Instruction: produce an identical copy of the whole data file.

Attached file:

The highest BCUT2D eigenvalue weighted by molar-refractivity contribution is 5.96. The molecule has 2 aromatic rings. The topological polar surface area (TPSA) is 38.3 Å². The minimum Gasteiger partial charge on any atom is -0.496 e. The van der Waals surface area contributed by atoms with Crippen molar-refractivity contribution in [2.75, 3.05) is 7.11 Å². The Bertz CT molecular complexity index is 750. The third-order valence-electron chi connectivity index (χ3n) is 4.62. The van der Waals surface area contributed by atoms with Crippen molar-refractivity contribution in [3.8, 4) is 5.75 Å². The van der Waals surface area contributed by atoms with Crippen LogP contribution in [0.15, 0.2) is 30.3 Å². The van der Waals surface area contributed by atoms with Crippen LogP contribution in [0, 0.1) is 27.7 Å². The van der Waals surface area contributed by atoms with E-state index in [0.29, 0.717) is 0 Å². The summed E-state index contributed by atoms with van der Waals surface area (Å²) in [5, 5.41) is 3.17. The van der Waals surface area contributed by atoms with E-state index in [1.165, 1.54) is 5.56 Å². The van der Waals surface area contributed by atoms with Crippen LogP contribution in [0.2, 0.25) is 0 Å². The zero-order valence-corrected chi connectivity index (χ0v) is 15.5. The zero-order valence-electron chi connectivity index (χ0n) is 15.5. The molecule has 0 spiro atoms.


The highest BCUT2D eigenvalue weighted by molar-refractivity contribution is 5.96. The molecule has 2 aromatic rings. The topological polar surface area (TPSA) is 38.3 Å². The minimum Gasteiger partial charge on any atom is -0.496 e. The van der Waals surface area contributed by atoms with Crippen molar-refractivity contribution in [2.75, 3.05) is 7.11 Å². The Bertz CT molecular complexity index is 750. The third-order valence-electron chi connectivity index (χ3n) is 4.62. The van der Waals surface area contributed by atoms with Crippen molar-refractivity contribution in [3.8, 4) is 5.75 Å². The van der Waals surface area contributed by atoms with Crippen LogP contribution in [0.15, 0.2) is 30.3 Å². The van der Waals surface area contributed by atoms with Crippen LogP contribution in [0, 0.1) is 27.7 Å². The van der Waals surface area contributed by atoms with E-state index in [0.29, 0.717) is 0 Å². The summed E-state index contributed by atoms with van der Waals surface area (Å²) in [5, 5.41) is 3.17. The van der Waals surface area contributed by atoms with E-state index in [1.165, 1.54) is 5.56 Å². The van der Waals surface area contributed by atoms with Crippen LogP contribution in [0.2, 0.25) is 0 Å². The zero-order valence-corrected chi connectivity index (χ0v) is 15.5. The zero-order valence-electron chi connectivity index (χ0n) is 15.5. The molecule has 0 spiro atoms.